This is the view shared by Reno Omokri, a Nigerian with hundreds of thousands of followers. That view mirrors the views of many a Nigerian. The thing is, there is the pressure back home on the male child. The pressure that he has watched on the shoulders of his father as he went out of the door each day and returned creased with his worries.

These are the qualities we have often celebrated in the typical Nigerian father – not that expressive, but he goes outside that door every day, returns, and puts food on the table, even if he’s almost bent double by his worries and labours.

There is the need to change orientations – right from the family unit – that a family is built by equal or commensurate inputs of every member of that family, especially the adults that decided to enter into a marriage and raise a family. There is the need to make children know – from the outset – that bearing the family’s responsibilities and catering to its financial needs are not the birthright of the male child.

That is in not to say irresponsibility among men should be supported. However, there is the need to lessen the pressure of “I need to make money for my family”. “I need to make money to start a family”, and other family-induced financial pressure on the male child. That way, boys will not be conditioned to hustle by all means – legal or illegal – to make money.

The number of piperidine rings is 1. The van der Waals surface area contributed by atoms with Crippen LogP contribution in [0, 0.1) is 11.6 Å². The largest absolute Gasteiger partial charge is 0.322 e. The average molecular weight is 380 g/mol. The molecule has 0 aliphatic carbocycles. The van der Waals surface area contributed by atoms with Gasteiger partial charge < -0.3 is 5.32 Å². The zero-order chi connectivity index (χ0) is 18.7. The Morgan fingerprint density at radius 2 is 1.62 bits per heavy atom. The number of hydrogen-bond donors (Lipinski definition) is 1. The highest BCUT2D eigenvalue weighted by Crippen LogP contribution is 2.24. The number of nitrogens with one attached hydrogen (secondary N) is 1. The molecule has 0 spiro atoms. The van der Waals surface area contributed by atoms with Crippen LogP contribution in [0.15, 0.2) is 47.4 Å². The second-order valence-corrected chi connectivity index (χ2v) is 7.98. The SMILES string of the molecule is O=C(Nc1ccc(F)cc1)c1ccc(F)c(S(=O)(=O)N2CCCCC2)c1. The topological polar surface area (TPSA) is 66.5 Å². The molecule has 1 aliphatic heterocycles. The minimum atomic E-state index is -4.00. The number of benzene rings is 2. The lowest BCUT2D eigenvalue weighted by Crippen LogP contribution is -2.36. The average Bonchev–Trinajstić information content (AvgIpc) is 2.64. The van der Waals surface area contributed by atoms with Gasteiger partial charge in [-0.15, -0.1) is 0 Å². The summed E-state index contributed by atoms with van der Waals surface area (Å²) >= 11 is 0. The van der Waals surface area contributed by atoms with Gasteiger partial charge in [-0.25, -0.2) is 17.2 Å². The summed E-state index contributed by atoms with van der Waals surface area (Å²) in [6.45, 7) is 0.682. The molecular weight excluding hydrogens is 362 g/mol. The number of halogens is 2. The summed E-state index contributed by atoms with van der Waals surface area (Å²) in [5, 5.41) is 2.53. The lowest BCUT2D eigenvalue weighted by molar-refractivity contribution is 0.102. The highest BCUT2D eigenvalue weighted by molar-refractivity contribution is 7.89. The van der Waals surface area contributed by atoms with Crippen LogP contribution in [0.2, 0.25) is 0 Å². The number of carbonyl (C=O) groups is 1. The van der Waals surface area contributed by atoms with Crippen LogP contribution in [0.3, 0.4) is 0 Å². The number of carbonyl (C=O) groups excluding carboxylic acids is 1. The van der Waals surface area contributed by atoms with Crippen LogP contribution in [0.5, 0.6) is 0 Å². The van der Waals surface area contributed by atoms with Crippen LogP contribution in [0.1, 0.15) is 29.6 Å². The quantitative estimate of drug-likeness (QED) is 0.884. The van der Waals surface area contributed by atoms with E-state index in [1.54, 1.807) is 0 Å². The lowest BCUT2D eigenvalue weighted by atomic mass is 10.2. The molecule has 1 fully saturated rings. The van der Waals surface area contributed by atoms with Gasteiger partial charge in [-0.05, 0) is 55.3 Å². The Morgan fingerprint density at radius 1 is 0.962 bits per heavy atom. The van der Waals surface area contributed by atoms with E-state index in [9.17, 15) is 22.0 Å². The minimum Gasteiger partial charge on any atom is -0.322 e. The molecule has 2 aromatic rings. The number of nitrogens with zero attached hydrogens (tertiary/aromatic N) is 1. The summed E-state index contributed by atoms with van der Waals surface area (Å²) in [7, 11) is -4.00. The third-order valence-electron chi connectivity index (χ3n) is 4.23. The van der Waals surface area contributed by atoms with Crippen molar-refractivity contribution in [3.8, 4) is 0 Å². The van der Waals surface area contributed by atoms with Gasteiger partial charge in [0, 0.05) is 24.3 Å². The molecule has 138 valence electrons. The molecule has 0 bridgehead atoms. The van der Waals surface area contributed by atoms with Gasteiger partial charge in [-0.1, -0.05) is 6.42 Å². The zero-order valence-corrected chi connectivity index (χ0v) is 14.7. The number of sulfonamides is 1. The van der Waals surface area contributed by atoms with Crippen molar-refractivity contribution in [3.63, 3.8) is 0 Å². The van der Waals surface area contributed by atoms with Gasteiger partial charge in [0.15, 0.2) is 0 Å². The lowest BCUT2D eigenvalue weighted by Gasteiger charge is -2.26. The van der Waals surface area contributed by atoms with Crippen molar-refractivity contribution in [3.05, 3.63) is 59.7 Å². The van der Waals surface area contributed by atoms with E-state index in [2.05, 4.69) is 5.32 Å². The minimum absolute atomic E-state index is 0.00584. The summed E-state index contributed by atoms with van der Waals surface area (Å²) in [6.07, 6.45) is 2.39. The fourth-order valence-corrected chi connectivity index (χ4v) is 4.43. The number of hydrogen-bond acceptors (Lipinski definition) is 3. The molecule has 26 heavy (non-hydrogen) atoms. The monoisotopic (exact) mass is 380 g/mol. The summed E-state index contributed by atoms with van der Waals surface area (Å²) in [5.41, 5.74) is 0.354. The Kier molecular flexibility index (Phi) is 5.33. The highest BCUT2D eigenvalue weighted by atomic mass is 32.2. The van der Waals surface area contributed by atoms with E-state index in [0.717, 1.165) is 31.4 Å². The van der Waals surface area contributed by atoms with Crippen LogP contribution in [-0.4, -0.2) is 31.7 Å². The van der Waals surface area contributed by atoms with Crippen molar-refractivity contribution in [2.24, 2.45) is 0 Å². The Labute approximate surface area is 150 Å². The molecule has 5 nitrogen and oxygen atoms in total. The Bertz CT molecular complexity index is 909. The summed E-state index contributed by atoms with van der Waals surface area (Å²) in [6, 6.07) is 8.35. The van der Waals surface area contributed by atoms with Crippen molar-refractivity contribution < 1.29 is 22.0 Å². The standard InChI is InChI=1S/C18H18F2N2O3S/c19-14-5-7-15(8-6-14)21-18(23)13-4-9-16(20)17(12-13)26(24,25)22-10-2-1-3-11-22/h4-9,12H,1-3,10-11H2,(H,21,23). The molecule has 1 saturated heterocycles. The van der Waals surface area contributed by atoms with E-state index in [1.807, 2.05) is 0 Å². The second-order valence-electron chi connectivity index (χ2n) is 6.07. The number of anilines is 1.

The Eternally Boiling Pressure Pot of Social Media

The pressure to make money through whatever means possible is everywhere on social media – Instagram, Twitter, Snapchat, Facebook, WhatsApp, you name it. Broke-shaming is indeed a thing – one that people on social media shamelessly engage in. They are quick to score cheap points at the financial stability, or otherwise, of their targets. Yahoo boys “living the life” flood the timeline with several images. Trips and vacations are thrown everywhere, and the sea of algorithms always finds a way to sweep it to your timeline.

Day by day, we are all internalising these things, and by so doing, they become a part of our societal norms. Of course, not everyone will fall. However, so many have fallen.